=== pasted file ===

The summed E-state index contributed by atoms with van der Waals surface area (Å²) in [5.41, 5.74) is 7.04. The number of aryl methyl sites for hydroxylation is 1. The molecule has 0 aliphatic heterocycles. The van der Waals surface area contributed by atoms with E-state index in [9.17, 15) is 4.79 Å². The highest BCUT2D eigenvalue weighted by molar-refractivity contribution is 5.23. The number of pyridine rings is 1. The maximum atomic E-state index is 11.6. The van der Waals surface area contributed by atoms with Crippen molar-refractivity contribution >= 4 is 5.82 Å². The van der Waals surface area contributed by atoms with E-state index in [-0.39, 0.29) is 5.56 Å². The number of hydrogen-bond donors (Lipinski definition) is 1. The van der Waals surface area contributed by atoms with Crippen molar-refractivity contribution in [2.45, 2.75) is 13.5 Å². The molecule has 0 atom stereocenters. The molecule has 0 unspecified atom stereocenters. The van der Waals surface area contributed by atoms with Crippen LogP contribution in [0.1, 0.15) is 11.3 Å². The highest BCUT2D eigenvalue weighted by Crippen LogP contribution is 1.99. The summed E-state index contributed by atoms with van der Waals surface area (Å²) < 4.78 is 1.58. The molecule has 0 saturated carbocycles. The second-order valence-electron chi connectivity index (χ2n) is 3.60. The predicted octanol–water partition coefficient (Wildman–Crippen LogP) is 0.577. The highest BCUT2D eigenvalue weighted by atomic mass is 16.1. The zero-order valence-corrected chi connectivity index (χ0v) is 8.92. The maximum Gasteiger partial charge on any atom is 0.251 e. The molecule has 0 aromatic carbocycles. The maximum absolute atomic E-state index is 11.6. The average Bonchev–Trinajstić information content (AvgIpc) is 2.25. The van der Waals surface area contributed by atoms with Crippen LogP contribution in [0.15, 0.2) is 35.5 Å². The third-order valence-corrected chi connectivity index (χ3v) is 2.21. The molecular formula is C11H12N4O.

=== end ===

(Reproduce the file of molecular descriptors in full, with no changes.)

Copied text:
The summed E-state index contributed by atoms with van der Waals surface area (Å²) in [5.41, 5.74) is 7.04. The number of aryl methyl sites for hydroxylation is 1. The molecule has 0 aliphatic heterocycles. The van der Waals surface area contributed by atoms with E-state index in [9.17, 15) is 4.79 Å². The highest BCUT2D eigenvalue weighted by molar-refractivity contribution is 5.23. The number of pyridine rings is 1. The maximum atomic E-state index is 11.6. The van der Waals surface area contributed by atoms with Crippen molar-refractivity contribution >= 4 is 5.82 Å². The van der Waals surface area contributed by atoms with E-state index in [-0.39, 0.29) is 5.56 Å². The number of hydrogen-bond donors (Lipinski definition) is 1. The van der Waals surface area contributed by atoms with Crippen molar-refractivity contribution in [2.45, 2.75) is 13.5 Å². The molecule has 0 atom stereocenters. The molecule has 0 unspecified atom stereocenters. The van der Waals surface area contributed by atoms with Crippen LogP contribution in [0.1, 0.15) is 11.3 Å². The highest BCUT2D eigenvalue weighted by Crippen LogP contribution is 1.99. The summed E-state index contributed by atoms with van der Waals surface area (Å²) < 4.78 is 1.58. The molecule has 0 saturated carbocycles. The second-order valence-electron chi connectivity index (χ2n) is 3.60. The predicted octanol–water partition coefficient (Wildman–Crippen LogP) is 0.577. The highest BCUT2D eigenvalue weighted by atomic mass is 16.1. The zero-order valence-corrected chi connectivity index (χ0v) is 8.92. The maximum Gasteiger partial charge on any atom is 0.251 e. The molecule has 0 aromatic carbocycles. The maximum absolute atomic E-state index is 11.6. The average Bonchev–Trinajstić information content (AvgIpc) is 2.25. The van der Waals surface area contributed by atoms with Crippen LogP contribution in [0.15, 0.2) is 35.5 Å². The third-order valence-corrected chi connectivity index (χ3v) is 2.21. The molecular formula is C11H12N4O.